Annals of Case Reports (ISSN: 2574-7754)

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Domestic Violence and Medical Neglect

Gerard Pellegrini*, Frank Manzo, Dana Kaplan

Department of Pediatrics, Staten Island University Hospital, New York, USA

*Corresponding author: Gerard Pellegrini, Department of Pediatrics, Staten Island University Hospital, 475 Seaview Avenue, NY 10305, New York, USA

Received Date: 25 March, 2021 Accepted Date: 30 March, 2021 Published Date: 05 April, 2021

Citation: Pellegrini G, Manzo F, Kaplan D. (2021) Domestic Violence and Medical Neglect. Ann Case Report 6: 644. DOI: 10.29011/2574-7754.100644


Domestic Violence (DV) is a worldwide problem affecting adults and children alike. Despite the primary conflict being between two adults in a household, there are numerous deleterious secondary effects that can negatively shape the development of their children. It can lead to physical and/or emotional trauma that can last their lifetime. When the COVID-19 pandemic struck this year, families were forced to quarantine together, leaving many children increasingly vulnerable to violence and neglect. With this in mind, we present a case of a six year old medically complex male with concerns for medical neglect in the context of exposure to DV.


Domestic violence; Intimate partner violence; Child neglect; Medical neglect; Pediatrics


A six year old male with past medical history of a non-specific seizure disorder, presents to the emergency department for medication refill. The patient, his two sisters (four and two years old, respectively), and mother moved to a domestic violence shelter in a neighboring state approximately 1 month ago, before which time they used to live with the mother’s husband, father to only the two year old. Prior to moving to the United States two and a half years ago, the family had lived in the Caribbean, and the family is exclusively spanish-speaking. According to a filed report, the children had all witnessed significant DV, stating that the father was controlling, and threatened to kill the mother.

The patient was diagnosed with seizure disorder and hydrocephalus in the first year of life. He has had multiple daily episodes of upper extremity tonic seizures since the time of diagnosis, and had a ventriculoperitoneal shunt placed at one year of age. Despite this medical history, he did not have a primary neurologist in his home state, and had only received Divalproex from the emergency department. His mother was not able or allowed to go anywhere without approval from her husband. In addition, her husband took the child to the emergency department, and the mother was largely unaware of the severity of his underlying medical conditions. He was last seen in the emergency department in his hometown 1 month prior to presentation at the current hospital due to a prolonged seizure, at which time Levetiracetam was added to his daily medications. His mother states there has been improvement in seizure frequency since starting new medication, but they are still occurring daily.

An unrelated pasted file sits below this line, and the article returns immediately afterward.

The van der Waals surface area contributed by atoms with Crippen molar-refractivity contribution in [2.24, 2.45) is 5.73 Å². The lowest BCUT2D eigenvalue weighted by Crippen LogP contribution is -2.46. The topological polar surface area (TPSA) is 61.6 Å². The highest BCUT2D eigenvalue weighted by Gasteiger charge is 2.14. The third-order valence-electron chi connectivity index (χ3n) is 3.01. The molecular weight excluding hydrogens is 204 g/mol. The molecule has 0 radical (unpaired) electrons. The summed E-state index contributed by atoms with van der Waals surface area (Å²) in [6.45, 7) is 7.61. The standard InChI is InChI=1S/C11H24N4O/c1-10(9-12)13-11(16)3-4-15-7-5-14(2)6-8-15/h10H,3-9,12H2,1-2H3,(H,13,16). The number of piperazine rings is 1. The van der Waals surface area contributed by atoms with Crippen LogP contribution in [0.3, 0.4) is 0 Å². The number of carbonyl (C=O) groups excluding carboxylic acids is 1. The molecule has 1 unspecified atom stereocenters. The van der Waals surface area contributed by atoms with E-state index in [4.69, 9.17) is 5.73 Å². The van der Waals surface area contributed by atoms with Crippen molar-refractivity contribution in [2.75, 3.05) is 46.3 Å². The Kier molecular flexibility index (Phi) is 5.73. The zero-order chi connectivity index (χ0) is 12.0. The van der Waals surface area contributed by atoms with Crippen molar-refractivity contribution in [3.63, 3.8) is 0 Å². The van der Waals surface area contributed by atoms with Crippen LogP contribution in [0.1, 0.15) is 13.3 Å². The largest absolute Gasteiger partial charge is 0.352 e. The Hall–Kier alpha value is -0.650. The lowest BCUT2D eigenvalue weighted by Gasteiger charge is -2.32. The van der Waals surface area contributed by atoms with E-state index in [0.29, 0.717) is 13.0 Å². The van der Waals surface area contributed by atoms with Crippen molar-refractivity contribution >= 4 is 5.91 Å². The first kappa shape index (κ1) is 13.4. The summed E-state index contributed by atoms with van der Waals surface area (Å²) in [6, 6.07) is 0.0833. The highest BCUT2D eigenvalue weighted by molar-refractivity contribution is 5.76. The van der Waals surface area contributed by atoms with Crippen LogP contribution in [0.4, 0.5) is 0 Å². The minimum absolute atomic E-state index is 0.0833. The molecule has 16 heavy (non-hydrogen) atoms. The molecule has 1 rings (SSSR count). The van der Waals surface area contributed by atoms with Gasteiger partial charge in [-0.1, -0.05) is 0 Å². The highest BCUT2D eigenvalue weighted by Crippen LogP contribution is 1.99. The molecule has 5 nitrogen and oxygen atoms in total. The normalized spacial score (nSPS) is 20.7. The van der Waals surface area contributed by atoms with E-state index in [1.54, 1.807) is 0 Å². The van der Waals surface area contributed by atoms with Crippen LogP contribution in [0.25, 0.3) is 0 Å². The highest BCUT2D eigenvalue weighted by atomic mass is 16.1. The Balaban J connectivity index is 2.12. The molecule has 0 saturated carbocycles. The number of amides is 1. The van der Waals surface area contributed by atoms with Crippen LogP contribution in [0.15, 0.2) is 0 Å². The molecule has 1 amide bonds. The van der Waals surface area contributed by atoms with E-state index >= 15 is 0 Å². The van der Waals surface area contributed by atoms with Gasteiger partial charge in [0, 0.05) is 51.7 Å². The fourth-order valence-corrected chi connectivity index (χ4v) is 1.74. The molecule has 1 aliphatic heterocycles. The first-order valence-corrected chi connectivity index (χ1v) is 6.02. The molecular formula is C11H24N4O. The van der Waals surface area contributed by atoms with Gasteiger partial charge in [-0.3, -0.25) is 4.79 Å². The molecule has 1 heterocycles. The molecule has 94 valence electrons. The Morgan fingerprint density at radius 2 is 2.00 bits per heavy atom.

Upon admission, the patient presented as nonverbal, with roving eye movements, baseline spasticity, and decreased truncal tone. He was placed on video EEG monitoring, which revealed mild generalized and intermittent left frontal slowing, with no epileptiform or electrographic seizures, no clinical seizures overall. It was also found that his valproic acid levels were subtherapeutic. Child protective services (CPS) was contacted, however, no police report could be made in the current jurisdiction because the crimes occurred in another state. He was eventually discharged with his mother to a domestic violence shelter with a plan to discontinue Divalproex and continue on Levetiracetam, with CPS follow up.


There has been increasing evidence of the effects of DV on children, especially in the context of the ongoing pandemic. It is important to describe DV and intimate partner violence (IPV), as both terms are often used interchangeably, but contain some differences. Whereas IPV is defined as abuse occurring between romantic partners that do not necessarily live in the same household, DV can occur between any individuals living in a household together, may that be adults or children [1]. The exposure of children to DV does not have to be specifically limited to actually experiencing violence, it also includes the seeing, hearing, or witnessing the aftermath of DV in the household. It is estimated that 16-25% of children in America are exposed to DV at some point during their childhood [2]. Exposure to DV is not often defined as a type of child maltreatment in many states. In cases where there is exposure but lack of other threats to safety, there is not much information on how child protection agencies respond [2]. In addition, studies have shown that 30-60% of households that report either IPV or child maltreatment will have an overlap. If IPV is present shortly after the birth of a child, that child has a 3.4 times greater chance of suffering physical abuse, and is twice as likely to deal with psychological abuse or neglect in the first five years of life [3].